Thursday, December 8, 2011

What is the ROI of Sales Engineers?

Businesses often ask what the ROI (Return on Investment) is of something, before spending money on it.  Sales Engineering is an example - of course the prediction and calculation of ROI is quite a tricky subject.

ROI growth - Image by Christian Ferrari
Financially speaking, an ROI is about the performance of investments - which to a company are Assets that go on the balance sheet. An SE is a cost in personnel.  Lets relax this definition though and use the term investment to mean the annual fully loaded cost of running your SE team, and ROI to mean the additional value that this team brings.

This is the part where it is harder to directly measure.
How do SEs add value?

  1. Bring in sales that can't be won without SEs (the technical sale)
  2. Help sales staff bring in sales quicker (less time for each deal)
  3. Increase the size of deals through their unique understanding of customer environment
  4. Improve ability of company to negotiate - better customer knowledge
  5. Discover new opportunities while working closely with a customer
There are probably others, but these are the main ideas I think we can work with. (please let me know which others you can think of!

1. Bring in sales that can't be won without SEs (the technical sale)

Knowing which deals these are can be difficult.  Sales people might be reluctant to say internally how much they needed an SE for each deal.  They are also very proud to boast when they close something without an SE.  A business needs to look on this point objectively and decide on a percentage factor how much the SE facilitated the deal.  

Looking at the activities performed we can get a sense of how independantly the Sales person was able to work through the deal.  Although this would then neglect the fact that good sales engineering work doesn't need to take a long time.  A well executed demo saves the need for several more demos, or a more extensive POC.

What you could do is look at the activities that only SEs can perform well - a good tech demo, a POC, a technical RFP response, and if a deal requires these activities then it counts as one that requires an SE.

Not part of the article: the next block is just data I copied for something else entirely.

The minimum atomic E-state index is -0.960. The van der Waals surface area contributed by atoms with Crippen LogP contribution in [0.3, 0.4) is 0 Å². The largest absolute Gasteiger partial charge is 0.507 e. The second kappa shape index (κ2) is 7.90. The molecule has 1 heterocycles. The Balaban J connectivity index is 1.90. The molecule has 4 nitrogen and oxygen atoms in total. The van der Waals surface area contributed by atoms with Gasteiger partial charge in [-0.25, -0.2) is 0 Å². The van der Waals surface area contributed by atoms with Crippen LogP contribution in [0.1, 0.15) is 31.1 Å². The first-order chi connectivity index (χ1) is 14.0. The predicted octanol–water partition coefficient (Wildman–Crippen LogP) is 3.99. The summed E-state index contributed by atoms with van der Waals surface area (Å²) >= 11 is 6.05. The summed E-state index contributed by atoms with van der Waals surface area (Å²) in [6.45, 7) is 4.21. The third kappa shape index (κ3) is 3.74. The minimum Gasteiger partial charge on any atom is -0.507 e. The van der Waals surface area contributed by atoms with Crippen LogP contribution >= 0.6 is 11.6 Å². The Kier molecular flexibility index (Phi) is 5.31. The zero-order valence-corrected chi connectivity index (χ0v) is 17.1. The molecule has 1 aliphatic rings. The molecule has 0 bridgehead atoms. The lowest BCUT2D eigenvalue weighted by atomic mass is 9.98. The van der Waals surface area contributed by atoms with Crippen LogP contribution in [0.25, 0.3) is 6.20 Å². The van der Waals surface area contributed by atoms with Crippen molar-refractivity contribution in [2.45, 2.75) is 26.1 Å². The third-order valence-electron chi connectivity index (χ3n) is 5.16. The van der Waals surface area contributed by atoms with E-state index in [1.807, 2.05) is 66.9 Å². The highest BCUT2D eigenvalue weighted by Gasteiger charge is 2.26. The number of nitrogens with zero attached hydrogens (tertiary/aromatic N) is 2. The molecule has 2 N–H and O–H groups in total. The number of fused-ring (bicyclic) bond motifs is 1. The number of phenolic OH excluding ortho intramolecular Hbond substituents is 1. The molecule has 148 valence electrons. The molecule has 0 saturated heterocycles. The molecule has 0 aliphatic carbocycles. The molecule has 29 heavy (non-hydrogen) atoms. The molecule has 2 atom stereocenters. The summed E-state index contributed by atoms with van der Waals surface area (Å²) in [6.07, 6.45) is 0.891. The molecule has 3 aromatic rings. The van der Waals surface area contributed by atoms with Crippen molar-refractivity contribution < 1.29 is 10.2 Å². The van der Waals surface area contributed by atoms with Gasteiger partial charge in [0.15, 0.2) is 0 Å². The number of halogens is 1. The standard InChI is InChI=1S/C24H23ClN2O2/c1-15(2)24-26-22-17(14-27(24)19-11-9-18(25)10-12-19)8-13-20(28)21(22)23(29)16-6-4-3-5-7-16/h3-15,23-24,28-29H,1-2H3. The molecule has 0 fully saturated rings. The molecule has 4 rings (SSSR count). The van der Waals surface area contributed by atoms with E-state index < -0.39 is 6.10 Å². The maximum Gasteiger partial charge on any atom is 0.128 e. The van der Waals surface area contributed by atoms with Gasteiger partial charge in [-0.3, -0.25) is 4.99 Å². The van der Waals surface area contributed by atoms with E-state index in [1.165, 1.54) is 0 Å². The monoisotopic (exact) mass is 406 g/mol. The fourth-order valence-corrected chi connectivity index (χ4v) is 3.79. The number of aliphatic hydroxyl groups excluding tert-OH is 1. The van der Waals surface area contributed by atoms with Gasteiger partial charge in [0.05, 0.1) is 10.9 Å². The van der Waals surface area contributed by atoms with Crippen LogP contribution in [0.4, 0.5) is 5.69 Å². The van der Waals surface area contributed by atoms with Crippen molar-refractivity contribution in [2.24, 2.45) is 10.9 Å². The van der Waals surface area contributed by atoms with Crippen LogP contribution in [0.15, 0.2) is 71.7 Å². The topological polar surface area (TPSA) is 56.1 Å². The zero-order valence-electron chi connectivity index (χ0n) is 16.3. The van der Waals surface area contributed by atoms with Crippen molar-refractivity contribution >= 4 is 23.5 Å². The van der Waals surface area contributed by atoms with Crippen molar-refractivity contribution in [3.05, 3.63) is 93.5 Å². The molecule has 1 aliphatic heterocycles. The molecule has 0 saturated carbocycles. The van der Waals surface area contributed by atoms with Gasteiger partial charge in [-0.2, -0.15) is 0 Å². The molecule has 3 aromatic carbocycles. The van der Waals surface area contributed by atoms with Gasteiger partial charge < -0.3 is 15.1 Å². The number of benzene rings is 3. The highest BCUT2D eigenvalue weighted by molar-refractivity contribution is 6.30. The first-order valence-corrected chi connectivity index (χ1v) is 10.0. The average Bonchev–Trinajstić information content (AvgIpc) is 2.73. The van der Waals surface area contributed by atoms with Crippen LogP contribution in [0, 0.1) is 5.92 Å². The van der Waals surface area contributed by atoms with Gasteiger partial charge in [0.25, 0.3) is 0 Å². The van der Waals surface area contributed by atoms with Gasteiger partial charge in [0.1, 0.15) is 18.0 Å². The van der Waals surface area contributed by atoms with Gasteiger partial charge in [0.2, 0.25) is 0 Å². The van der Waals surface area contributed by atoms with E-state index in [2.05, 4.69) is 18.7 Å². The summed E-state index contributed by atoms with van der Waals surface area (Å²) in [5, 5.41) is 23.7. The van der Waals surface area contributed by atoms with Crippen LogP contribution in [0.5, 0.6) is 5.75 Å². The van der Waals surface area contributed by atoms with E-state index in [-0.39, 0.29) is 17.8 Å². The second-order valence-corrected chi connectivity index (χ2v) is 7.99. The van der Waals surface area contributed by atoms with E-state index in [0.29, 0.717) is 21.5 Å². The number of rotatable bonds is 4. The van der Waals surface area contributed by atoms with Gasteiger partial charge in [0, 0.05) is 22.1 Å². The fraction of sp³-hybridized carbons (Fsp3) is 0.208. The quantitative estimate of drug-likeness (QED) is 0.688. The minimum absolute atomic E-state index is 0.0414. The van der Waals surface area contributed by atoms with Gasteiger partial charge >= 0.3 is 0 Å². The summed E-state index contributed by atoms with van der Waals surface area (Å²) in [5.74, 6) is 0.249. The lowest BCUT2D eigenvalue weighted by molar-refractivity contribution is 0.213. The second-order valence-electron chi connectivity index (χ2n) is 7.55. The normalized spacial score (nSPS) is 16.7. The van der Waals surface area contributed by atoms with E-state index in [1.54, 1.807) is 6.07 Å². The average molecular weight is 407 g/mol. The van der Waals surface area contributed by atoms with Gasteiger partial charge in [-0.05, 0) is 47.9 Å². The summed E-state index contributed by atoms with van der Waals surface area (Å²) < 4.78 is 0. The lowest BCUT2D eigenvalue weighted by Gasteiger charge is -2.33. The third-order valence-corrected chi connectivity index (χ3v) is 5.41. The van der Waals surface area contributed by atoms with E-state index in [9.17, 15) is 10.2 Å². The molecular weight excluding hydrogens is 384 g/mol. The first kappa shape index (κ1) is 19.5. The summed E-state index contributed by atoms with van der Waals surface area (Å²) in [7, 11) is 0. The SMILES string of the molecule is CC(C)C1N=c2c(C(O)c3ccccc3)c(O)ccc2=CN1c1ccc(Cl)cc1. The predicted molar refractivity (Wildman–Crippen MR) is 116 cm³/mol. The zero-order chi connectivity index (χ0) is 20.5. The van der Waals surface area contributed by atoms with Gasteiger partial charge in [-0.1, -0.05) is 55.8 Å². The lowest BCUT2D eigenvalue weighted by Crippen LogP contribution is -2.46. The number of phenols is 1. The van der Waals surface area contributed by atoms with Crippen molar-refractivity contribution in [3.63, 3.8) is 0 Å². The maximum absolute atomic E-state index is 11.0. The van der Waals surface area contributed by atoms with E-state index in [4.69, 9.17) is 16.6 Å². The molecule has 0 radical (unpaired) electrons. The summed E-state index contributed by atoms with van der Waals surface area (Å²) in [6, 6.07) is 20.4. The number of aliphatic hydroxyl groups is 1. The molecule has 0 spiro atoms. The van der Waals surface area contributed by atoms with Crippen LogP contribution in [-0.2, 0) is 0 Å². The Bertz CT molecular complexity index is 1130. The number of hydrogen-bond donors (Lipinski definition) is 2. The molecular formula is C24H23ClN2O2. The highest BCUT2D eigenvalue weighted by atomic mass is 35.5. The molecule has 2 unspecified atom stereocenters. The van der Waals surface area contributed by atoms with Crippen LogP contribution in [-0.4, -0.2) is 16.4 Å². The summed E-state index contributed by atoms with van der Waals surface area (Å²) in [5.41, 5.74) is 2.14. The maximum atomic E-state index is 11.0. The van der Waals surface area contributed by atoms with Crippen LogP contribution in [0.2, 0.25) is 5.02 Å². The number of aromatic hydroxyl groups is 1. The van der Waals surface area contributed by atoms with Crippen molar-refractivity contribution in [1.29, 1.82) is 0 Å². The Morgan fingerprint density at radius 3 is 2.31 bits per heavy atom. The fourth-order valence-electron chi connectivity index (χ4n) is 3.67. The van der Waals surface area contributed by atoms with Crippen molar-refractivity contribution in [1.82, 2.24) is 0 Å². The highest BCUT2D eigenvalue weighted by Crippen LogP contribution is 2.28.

Count the revenue here towards the SE ROI target.

2. Help sales staff bring in sales quicker (less time for each deal)

Making business happen faster is another key point.  Maybe your sales staff could convince some customers that the product just works, lets get it in for a trial, pay for some services to install/help and you can have your money back if it doesn't.  In fact I am sure many companies have tried this approach before a sales engineering role had matured.

The problem with this is, it can take more sales staff effort.  It ties up on services staff to support these implementations, and if they are not successful, even though services might get paid, it is not really why your organisation should have these staff.  They should be there to help customers who do buy your products.

So to measure how much quicker the SEs help make the deal we need to think about the saved effort in the sales cycle.  How much time does a well executed demo or POC save?  How effective is your SE at engaging technical staff that a sales person cannot - like Enterprise Architects or DBAs?

This needs more work - but I believe a good SE should be able to save 50% of the time on the deal - at a minimum.  This is not necessarily time of the overall sales cycle - but in adding another face to your company that can help your customer understand your product and solution areas in more detail - you reduce the number of emails that need to go to and fro, and can save the need for additional meetings and multiple proofing efforts.

The improvement in the sales team's ability to close more deals in the same time is the key measurement - or the ability to keep more opportunities in the pipeline.